David R. Henderson  

Show Me Compassion: Throw Me in Prison

Richard Ely, Racist and State ... The Trickle-Down Stimulus...

Washington Post columnist and former Bush speech writer, Michael Gerson, gives a strange argument against Ron Paul. Paul had defended people's right to put what they want in their own bodies, up to and including heroin. To make fun of the idea that laws are what are preventing most of us from using heroin, Paul said:
"How many people here would use heroin if it were legal? I bet nobody would."

The way Paul did it was funny and many in the audience got it. As Gerson pointed out, Paul said it "to applause and laughter." But then Gerson writes:

Paul was claiming that good people -- people like the Republicans in the room--would not abuse their freedom, unlike those others who don't deserve our sympathy.

How does Gerson get from Ron Paul's words to the conclusion that people who do or would use hard drugs "don't deserve our sympathy." I don't know Ron Paul's view about them but I would be willing to bet that he is sympathetic.

Gerson claims there is, "de facto decriminalization of drugs in some neighborhoods--say, in Washington, D.C." Of course, there's not: not even close. How do you tell? By seeing whether people ever get attacked by police and charged with a crime for buying, selling, or using. Do they? Gerson might want to hire a fact checker.

And how does Gerson want to show his compassion? The point of his article seems to be that drugs like heroin should be illegal. So his idea of compassion for drug users is to threaten them with prison.

The danger is not those who would leave us alone but those who want to use force against us because they don't approve of our choices. Even if Ron Paul doesn't feel compassion for drug users--and I'm willing to bet he does--I'll take his "second-rate values" (Gerson's term) over Gerson's apparently first-rate values--throw them in prison--any day.

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CATEGORIES: Economics of Crime

COMMENTS (9 to date)
Les Cargill writes:

"I wish you'd stop being so good to me, Cap'n" - Cool Hand Luke ( right before the "what... we have here... " speech ).

Says it all.

nazgulnarsil writes:

prison will remain the elephant in the room for statists as long as the public is willing to continue the doublethink about them. anti-fiat currency people insist the dollar is backed by nothing. they are backed by the fact that they are anti-prison-rape coupons.

andy writes:

Just wondering why someone would taking drugs call 'abusing my freedom'...

PrometheeFeu writes:

@nazgulnarsil: I think that is a very good point that many modern liberals and conservatives miss. Perhaps at the end of every law should be appended the "If you do not comply we will send our uniformed goons to hunt you down, take your stuff, harass your loved ones, beat you, shoot you and lock you up in a tiny little room until you do as we say." It would make explicit the violence that the state implies whenever it passes a law. I think a lot of regulation would be staved off if people realized that ultimately those are enforced through the threat and use of violence.

Yancey Ward writes:

Andy nails it by pointing out the frame of mind of the criminalization supporters. One could easily adopt Gerson's belief as it applies to overeating, skydiving, rock climbing, joining the Marines etc. In fact, Gerson's statement is Orwellian, though I doubt he even realizes it.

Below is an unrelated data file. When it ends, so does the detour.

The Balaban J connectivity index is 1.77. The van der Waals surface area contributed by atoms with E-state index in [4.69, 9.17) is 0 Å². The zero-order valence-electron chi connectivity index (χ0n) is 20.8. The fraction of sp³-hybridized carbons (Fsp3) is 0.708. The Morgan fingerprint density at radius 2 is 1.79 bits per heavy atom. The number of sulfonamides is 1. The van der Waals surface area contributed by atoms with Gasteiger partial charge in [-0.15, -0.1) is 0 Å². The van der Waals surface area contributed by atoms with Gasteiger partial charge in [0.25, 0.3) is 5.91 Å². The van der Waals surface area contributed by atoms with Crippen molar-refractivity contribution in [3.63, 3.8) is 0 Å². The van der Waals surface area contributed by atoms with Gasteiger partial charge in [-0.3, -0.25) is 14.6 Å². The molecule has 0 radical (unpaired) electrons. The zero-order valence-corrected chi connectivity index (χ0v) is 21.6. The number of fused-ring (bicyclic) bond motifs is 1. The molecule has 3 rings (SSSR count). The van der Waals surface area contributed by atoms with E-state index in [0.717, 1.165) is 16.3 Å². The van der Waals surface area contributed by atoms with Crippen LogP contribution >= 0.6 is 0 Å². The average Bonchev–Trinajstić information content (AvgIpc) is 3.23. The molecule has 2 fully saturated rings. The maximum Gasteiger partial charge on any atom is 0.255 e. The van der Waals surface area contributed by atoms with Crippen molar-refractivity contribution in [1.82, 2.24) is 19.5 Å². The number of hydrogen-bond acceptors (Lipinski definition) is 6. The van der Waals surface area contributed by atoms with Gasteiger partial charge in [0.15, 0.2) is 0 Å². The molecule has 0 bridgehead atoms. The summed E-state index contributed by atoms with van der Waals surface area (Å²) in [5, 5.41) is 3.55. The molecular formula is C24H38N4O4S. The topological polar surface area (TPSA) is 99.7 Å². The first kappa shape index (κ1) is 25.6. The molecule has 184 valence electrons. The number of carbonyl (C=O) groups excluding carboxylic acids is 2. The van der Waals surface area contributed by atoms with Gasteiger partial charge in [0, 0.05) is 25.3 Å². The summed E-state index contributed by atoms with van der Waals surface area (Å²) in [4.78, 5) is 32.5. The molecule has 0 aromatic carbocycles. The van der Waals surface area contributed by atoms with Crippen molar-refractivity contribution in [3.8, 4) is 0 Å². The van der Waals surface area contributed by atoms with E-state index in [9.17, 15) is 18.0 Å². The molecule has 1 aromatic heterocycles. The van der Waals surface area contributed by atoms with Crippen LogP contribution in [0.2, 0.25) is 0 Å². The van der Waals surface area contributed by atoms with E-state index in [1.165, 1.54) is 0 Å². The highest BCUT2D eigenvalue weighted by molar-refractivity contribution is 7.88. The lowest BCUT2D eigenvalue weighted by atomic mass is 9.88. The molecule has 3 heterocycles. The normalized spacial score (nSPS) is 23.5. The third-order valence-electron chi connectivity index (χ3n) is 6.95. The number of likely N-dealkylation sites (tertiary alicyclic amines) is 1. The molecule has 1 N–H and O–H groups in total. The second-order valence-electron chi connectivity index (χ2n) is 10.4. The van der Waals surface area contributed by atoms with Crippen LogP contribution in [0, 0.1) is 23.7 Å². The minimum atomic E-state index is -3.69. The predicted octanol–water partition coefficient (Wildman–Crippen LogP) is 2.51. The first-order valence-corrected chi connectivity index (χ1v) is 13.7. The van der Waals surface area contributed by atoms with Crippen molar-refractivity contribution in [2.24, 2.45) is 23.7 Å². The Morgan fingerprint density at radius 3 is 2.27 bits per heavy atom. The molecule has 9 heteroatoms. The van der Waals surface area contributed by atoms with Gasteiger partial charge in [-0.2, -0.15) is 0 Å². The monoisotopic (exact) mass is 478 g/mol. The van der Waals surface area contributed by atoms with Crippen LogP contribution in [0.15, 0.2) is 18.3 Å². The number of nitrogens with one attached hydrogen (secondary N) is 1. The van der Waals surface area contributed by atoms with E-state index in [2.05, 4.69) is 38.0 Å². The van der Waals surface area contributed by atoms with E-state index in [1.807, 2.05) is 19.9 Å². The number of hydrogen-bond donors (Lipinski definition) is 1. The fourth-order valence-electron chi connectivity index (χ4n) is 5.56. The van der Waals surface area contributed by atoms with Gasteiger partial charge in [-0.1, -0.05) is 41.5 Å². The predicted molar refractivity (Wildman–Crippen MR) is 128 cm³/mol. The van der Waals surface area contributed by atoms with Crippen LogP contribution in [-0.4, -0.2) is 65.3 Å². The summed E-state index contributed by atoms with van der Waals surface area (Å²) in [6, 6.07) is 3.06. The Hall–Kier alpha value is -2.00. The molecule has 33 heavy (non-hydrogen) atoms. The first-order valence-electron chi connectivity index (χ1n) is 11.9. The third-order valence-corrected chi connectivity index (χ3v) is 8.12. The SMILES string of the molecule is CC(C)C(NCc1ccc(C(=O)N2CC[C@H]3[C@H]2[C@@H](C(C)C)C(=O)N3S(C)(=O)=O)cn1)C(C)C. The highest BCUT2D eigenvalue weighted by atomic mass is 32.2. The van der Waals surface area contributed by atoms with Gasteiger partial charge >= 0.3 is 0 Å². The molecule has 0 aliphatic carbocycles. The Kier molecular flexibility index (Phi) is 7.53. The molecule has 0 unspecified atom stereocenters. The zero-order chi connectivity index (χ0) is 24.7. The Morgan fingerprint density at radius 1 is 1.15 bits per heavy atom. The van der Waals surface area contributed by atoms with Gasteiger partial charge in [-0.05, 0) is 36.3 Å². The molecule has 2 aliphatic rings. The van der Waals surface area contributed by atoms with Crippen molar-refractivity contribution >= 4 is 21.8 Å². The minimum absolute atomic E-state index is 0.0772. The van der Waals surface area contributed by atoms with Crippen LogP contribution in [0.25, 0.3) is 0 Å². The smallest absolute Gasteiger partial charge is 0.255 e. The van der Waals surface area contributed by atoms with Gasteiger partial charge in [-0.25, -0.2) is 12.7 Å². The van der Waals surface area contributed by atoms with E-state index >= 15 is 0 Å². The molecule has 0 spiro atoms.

And, to top it all off, he claims to read Paul's mind.

Tom West writes:

It should be pointed out that Gerson's view is a deeply conservative mind-set - to wit, without some form of social control, men will inevitably destroy themselves and thus eventually all of society. Lord of the flies writ older.

This attitude also permeates the left, but there it's often framed with "and since we're not going to be able to watch someone destroy themselves, we'll have to pay for the cleanup, which we can't really afford".

Really, on both sides it comes down to "we all exist in the same society where your bad choices will cost me, so I will exercise control over those choices as I can". It's a natural tendency and one of the biggest obstacles to Libertarian success.

How many willingly ignore the opportunity to make their life better (by denying other choices that cost them) through the ballot box? Not many.

Of course, what about our choices that are restricted? Well, pretty much by definition, most banned choices aren't *that* popular (or if so, aren't really enforced). And two, it's a prisoner's dilemma. My choosing not to ban your behavior that costs me doesn't stop you banning my behavior that costs you.

Greg Colvin writes:

You don't have to be a libertarian to think that drug laws are counterproductive and that the prison-industrial complex is out of control.

Douglass Holmes writes:

The way people get around your argument is by assuming that drug users are victims of drug sellers. By this logic, they can place their emphasis on jailing drug dealers as opposed to people guilty of "mere possesion." They don't really want to jail the poor victims, so they focus on those evil drug dealers. This drives up the price of the drugs, enticing more people to attempt to sell them, and encouraging the more violent to succeed in the drug market, thus justifying further focus on jailing those evil drug dealers.
I like PrometheeFeu's way of putting it.

Greg Colvin writes:

I agree Douglass, drug laws are counterproductive, and for exactly the reasons you state. Another reason is that it's harder to keep illegal drugs away from children than legal ones. Dealers of alcohol and tobacco have stronger reasons not to sell to minors than dealers that are outlaws already.

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